Being out in the countryside with my dogs gives me time to think. I’ve learnt the pleasure of solitude without being lonely, and that’s a good feeling for me.

Welcome to "Man with two dogs" - the family website for dog owners and dog walkers.

This is my countryside diary which appears each Saturday in the Dundee Courier newspaper.

View from the mouse hole

August 22nd, 2009

THE RURAL-URBAN divide is one of those weighty concepts normally debated in social, cultural and economic terms by brainy people in the security of their hygienic urban offices. However, this week I have been grappling with some environmental aspects of the city of Edinburgh which unite the urban and rural communities.

Edinburgh is one of my favourite cities – perhaps meeting the Doyenne there influences me – and, like the country mice we are, the Doyenne and I excitedly took ourselves down to the capital city to visit my town mouse cousin and his town mouse wife. We went ostensibly to expose ourselves to enlightenment and to broaden our minds at the Edinburgh Festival. You can't do that all day and at night too, and in the evenings the four of us sat round the supper table discussing wider issues, aided by several comforting bottles of good wine.

I enjoy a trip to these urban centres because I always expect to see or hear something familiar but different, if you know what I mean. Living within hearing distance of the wild, pesticide-free embankments of a railway line, my cousin sees and hears lots of things that are, in fact, as commonplace to him as they are to me. In fact, his contact with urban foxes is far more commonplace than mine with country ones.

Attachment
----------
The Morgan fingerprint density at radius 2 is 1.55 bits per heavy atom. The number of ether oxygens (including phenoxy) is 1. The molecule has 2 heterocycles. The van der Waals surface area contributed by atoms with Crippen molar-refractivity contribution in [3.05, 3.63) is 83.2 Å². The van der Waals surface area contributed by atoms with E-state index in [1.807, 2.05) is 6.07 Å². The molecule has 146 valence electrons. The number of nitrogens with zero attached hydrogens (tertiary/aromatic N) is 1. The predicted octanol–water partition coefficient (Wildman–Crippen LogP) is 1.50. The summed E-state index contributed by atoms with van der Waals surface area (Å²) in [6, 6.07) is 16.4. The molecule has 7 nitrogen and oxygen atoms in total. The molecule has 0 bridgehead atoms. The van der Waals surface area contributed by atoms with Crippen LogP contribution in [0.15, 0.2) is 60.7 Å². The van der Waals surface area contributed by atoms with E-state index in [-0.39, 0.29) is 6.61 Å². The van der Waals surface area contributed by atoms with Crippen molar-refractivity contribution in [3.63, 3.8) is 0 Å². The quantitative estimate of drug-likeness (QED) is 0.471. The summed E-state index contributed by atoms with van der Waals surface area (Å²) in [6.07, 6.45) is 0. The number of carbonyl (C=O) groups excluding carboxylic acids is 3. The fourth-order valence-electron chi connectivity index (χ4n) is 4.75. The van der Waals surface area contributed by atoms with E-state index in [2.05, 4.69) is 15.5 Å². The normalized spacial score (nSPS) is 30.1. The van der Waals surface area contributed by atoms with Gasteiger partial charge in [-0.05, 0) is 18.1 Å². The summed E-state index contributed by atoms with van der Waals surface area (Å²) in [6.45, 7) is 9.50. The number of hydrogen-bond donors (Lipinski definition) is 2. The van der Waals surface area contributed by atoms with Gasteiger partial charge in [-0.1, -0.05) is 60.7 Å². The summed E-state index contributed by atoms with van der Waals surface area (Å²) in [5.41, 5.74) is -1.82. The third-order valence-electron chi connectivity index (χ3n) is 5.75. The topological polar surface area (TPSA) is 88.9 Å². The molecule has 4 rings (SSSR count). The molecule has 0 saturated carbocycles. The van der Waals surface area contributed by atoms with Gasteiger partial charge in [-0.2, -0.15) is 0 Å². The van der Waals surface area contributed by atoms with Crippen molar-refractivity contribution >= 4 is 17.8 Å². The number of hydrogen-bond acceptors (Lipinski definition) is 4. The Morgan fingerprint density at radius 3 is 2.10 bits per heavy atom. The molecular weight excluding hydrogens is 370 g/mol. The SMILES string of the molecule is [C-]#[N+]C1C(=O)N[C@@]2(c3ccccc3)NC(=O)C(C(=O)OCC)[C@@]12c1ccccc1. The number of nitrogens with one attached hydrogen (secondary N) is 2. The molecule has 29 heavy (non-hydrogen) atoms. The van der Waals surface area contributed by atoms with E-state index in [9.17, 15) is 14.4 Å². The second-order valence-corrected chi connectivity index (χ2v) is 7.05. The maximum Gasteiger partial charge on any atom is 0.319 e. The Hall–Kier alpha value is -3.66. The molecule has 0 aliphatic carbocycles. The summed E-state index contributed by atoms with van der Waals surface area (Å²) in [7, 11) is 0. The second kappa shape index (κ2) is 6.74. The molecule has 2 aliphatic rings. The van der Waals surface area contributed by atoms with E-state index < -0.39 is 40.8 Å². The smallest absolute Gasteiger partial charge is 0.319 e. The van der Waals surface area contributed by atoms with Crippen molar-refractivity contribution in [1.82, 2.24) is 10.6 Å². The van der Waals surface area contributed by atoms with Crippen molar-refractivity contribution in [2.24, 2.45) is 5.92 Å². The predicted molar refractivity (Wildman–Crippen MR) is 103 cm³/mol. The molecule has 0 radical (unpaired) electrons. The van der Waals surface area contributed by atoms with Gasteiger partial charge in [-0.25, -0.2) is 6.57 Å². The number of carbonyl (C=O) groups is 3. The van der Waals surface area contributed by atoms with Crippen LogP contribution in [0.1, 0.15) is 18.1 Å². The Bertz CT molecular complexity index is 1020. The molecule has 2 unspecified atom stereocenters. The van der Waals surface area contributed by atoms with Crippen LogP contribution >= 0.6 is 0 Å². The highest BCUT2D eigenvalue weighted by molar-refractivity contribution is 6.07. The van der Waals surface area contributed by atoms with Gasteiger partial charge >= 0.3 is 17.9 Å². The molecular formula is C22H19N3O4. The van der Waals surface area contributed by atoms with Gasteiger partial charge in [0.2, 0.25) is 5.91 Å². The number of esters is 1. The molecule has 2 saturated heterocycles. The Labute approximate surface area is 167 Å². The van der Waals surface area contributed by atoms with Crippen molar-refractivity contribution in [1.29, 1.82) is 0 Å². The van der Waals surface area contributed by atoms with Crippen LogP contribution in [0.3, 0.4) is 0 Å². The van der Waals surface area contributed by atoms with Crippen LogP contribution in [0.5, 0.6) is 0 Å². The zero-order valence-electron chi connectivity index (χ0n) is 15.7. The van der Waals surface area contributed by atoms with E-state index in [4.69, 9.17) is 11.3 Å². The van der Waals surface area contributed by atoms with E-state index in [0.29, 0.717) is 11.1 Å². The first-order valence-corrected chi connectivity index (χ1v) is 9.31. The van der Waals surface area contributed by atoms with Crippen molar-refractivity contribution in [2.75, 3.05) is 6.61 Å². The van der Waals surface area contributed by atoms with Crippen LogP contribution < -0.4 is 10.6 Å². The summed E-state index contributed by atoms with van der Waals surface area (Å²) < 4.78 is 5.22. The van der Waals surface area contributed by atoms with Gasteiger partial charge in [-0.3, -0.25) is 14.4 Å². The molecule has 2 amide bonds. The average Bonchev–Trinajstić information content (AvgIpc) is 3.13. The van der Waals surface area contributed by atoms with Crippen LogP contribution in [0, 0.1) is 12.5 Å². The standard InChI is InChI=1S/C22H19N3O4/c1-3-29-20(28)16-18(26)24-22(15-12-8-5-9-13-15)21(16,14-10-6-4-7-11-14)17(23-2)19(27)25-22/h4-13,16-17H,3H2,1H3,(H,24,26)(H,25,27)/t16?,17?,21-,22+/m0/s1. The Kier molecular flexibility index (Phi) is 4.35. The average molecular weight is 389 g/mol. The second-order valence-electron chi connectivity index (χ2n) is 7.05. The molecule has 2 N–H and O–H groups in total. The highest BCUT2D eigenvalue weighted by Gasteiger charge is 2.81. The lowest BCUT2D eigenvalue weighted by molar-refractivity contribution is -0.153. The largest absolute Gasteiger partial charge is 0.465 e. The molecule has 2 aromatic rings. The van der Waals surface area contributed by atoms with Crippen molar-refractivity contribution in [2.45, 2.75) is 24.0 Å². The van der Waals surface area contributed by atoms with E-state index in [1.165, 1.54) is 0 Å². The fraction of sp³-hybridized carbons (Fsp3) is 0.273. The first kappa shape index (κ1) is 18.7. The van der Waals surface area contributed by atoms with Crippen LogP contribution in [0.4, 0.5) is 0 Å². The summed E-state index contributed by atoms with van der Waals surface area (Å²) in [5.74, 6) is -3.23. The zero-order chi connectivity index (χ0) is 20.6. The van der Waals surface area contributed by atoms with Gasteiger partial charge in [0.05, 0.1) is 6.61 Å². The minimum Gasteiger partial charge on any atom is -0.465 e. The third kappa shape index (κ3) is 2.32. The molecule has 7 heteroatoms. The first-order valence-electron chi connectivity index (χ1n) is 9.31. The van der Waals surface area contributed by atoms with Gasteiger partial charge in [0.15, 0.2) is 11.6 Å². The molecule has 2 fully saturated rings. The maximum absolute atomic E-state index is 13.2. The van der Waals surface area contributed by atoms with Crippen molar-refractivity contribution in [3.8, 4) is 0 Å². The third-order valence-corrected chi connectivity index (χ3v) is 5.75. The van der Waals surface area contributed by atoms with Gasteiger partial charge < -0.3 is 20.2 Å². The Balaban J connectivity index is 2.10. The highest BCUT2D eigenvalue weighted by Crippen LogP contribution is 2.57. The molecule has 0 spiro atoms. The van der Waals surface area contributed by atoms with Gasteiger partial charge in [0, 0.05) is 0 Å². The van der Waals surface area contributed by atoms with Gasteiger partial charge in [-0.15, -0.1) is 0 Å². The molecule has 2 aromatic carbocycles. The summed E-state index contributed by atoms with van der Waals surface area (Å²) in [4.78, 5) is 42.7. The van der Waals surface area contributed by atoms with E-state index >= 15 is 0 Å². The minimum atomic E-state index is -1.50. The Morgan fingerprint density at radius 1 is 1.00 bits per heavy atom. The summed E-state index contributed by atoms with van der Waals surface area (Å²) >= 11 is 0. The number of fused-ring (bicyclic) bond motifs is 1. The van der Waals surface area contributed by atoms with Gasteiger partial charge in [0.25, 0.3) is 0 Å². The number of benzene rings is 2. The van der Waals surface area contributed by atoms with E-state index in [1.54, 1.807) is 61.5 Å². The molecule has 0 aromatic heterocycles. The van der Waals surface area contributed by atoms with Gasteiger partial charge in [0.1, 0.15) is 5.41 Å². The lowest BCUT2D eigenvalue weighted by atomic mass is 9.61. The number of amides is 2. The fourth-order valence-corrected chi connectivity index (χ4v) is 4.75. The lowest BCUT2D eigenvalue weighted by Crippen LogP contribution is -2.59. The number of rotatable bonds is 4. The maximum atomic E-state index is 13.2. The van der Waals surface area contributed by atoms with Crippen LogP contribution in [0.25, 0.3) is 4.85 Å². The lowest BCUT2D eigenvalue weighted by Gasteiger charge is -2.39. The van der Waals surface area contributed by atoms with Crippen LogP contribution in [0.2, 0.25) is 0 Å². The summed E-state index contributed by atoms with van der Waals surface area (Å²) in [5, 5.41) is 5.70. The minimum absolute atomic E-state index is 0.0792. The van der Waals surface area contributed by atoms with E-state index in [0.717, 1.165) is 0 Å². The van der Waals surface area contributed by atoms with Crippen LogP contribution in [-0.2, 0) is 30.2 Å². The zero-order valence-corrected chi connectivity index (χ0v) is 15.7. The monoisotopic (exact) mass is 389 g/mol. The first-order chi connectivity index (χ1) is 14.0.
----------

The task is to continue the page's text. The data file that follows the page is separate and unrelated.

Major conurbations like cities provide a rich, biodiverse mosaic of habitats connected by access trails and aerial flight paths, making town life very attractive to a broad range of wildlife like bats, hedgehogs, rabbits, seagulls, peregrine falcons and much more. There's plenty of food if you know where to find it, but it may be easier to pick it out of bin bags than to forage for the natural alternative. There are unexpected dangers of course, like the four-wheeled killing machines driven by wild-eyed fanatics who don't seem to much care if you are a hedgehog.

Town mice sometimes see more than country mice. For a full half hour my cousin and his wife watched a kestrel fight a magpie to the death. To protect information that might be lost if one of the birds was ringed they telephoned the SSPCA, who arrived with commendable promptness. The wise inspector reassured them that this was nature “red in tooth and claw” – and she wouldn't be prosecuting the kestrel!

When the kestrel had had his fill of the victim, the carcase was left beneath the hedge. A neighbouring cat, ambling across to suck on the bones, thought better of it when the local urban fox appeared on the scene and, baring its teeth in friendly animosity, carried off the deceased.

I've never seen what my cousin saw that day, and I query how many country folk have. Maybe there's something to being a  toonser' after all.